In “Cleophas and His Own”, the piece Hartley wrote about his Nova Scotia experiences before he left in November, he declared that “It had been such a long lyrical summer.” But September came “crashing down upon our hearts and souls like earthquake upon ruin.” On the twenty-third he wrote a friend that “a terrific tragedy has fallen on our house here & the two big lovely boys of the family & their pretty young cousin were drowned Saturday night in the teeth of the gale that swept up from Florida all along the Atlantic seaboard.” Donny, Alty, and their cousin Allen had been drinking a lot in Lunenburg on Saturday night, the nineteenth. Instead of remaining ashore they decided to cross over from Blue Rocks to East Point Island that night during the violent storm. Even though they were excellent seamen, the attempt was utterly foolhardy. The waves were huge; a swift current raced between the island and the mainland, and jagged rocks lined the coastline. Alty’s punt, round-bottomed and hence unstable, in which they tried to cross, was far too small for three people. They made it across to a first island, portaged that, but then perished as they struggled toward home, no more than five minutes from where they died.
When the three did not appear the next morning, clear and bright after the storm, the family immediately began to worry. Everything pointed to the boys having been lost. A few days later the punt was found washed ashore twenty miles away, and six days after the drowning the bodies of Alty and Allen were found on the beach of one of the small islands nearby. Donny’s, mutilated, surfaced three days later.
The Masons’ grief was almost unbearable for Hartley. “O the wrench even to me who had grown to love them dearly & been so proud to know them,” he wrote a friend. “Fool-hardy Alty – so lovable & so terrific-so affectionate – so theatric-dear sweet gentle lyrical Donny who never had a dark thought or an exaggerated one about anything has left his little gold-finch girl in misery as they were heading strong toward marriage & another life. . . . The sea outside the door now might be a quiet little pool in a green meadow it is so calm.” Hartley understood fully the pathos of the situation, but more, the fierce contrariness of man’s relation to the harsh yet beautiful north sea and to the rugged land behind it.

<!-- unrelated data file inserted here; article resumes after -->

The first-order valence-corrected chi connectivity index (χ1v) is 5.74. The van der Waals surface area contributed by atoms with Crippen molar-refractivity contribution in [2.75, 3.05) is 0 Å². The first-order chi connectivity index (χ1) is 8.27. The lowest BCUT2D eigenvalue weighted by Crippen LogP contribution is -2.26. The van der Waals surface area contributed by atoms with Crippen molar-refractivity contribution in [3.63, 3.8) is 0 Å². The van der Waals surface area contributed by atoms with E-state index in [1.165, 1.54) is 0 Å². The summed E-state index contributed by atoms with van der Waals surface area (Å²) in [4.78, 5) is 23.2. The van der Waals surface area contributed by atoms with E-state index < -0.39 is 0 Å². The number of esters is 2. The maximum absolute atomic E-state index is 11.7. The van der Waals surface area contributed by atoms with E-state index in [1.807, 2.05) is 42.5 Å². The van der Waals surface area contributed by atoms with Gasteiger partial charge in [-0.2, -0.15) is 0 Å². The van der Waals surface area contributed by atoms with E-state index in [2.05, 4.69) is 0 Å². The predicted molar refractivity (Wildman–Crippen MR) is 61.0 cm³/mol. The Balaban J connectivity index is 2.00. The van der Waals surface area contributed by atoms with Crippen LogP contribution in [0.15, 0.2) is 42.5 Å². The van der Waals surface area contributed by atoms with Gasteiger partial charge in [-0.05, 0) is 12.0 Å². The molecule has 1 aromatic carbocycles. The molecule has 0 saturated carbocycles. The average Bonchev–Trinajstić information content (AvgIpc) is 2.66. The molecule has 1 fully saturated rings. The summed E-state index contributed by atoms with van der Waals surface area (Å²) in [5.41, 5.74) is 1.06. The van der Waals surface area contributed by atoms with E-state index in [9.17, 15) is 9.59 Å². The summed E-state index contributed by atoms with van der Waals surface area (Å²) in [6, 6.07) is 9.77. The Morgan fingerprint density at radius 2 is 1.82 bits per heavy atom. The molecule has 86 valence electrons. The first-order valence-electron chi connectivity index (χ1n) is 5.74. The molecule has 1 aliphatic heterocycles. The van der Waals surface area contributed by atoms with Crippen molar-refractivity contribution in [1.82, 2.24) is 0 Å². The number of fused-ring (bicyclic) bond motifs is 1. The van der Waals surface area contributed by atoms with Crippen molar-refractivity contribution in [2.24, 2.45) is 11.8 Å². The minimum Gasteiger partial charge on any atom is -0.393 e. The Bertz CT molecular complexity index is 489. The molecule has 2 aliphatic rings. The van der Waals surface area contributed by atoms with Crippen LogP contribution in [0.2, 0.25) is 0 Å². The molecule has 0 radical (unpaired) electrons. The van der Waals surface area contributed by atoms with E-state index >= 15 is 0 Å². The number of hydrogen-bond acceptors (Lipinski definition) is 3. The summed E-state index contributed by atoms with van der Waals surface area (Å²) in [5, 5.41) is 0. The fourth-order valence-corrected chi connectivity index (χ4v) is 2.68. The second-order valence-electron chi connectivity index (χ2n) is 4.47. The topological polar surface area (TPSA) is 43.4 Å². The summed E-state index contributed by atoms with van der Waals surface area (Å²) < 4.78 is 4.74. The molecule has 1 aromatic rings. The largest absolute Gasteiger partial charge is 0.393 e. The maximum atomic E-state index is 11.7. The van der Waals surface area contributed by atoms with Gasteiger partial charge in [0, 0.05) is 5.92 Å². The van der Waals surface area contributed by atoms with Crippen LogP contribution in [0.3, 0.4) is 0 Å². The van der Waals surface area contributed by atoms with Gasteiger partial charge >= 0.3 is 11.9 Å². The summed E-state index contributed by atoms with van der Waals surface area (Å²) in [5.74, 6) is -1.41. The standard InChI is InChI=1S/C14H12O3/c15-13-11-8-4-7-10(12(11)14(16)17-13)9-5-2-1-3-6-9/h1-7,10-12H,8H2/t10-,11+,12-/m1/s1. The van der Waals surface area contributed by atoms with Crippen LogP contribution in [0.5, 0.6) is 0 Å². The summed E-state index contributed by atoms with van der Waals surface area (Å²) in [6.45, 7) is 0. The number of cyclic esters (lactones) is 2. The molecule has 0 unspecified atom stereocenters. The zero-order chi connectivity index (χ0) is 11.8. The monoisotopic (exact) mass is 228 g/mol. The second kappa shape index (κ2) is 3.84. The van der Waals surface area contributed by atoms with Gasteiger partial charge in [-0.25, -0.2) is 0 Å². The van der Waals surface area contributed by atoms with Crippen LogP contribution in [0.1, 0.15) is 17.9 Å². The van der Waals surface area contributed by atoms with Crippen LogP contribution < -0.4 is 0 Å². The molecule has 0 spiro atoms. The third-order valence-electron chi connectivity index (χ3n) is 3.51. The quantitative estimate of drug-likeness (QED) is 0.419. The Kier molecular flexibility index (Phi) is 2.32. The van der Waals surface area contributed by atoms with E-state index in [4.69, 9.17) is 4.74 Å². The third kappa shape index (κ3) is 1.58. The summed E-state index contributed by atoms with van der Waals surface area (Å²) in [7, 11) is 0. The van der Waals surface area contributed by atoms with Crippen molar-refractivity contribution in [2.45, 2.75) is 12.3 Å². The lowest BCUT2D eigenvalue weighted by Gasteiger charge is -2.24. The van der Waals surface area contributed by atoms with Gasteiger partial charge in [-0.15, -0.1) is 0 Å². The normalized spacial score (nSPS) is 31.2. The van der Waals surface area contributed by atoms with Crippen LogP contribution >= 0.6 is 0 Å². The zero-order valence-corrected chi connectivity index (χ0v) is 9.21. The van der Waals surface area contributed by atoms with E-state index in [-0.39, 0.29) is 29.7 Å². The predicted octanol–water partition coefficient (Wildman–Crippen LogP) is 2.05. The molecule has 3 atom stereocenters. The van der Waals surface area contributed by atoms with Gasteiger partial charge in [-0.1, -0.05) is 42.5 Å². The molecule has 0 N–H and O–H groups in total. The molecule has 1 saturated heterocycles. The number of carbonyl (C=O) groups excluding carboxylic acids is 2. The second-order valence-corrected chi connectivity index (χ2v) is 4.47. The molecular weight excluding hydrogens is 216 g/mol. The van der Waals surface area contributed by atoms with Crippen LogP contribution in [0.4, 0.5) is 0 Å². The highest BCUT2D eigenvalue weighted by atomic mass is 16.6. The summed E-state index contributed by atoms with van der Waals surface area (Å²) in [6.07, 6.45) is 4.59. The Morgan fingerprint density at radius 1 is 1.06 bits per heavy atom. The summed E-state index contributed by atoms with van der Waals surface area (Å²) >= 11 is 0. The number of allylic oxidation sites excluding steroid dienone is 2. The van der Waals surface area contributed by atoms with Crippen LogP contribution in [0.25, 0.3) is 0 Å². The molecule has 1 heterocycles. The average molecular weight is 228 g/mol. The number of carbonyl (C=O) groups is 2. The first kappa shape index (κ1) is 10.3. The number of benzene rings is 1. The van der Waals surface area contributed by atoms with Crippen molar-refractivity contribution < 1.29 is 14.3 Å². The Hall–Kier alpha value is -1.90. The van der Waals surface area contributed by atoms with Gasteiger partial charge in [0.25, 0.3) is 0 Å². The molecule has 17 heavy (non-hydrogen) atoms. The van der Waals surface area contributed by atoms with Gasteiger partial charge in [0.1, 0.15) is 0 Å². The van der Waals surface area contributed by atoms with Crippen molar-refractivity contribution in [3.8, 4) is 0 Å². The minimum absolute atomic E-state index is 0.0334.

He thought he should leave the island, but Ruby Mason urged him to stay to comfort her parents. He did, all the while sensing that he could not bring himself to return another time. “The place is nothing without them,” he told a friend, adding that he had not felt such despair since the death of a young German, Karl von Freyburg, who was killed early in World War I. Alty had “wanted to build a little shack with me & live in it with me,” he asserted. Never again would he experience as deep a love for someone, and his main outlet was to paint, which he did almost feverishly, rendering more than twenty pictures and numerous drawings before he departed in November. Somber seascapes and such detailed studies as that of two dead ducks caught the pathos and the beauty of life that he felt deeply.
He wrote often, so that by the time he left Nova Scotia he had completed first drafts of two poems, one of which was “Cleophas and His Own”. Not until 1940 did he make his final revisions; it was first published in 1982. The long piece conveyed with great emotion that with the Masons everything had come together to make emphatic what he called “the quality and principle of life itself.” This “everything” consisted of a “life spent in plain beliefs, in despairs, understanding, and with more or less sudden vision accepting experience.” Nova Scotia – the human community, the island, and the ocean -had made his vision more lucid, and finally the deaths of the Mason boys and the responses of the other members of the family had made that vision crystal clear, so that it allowed him to accept life as before he could not.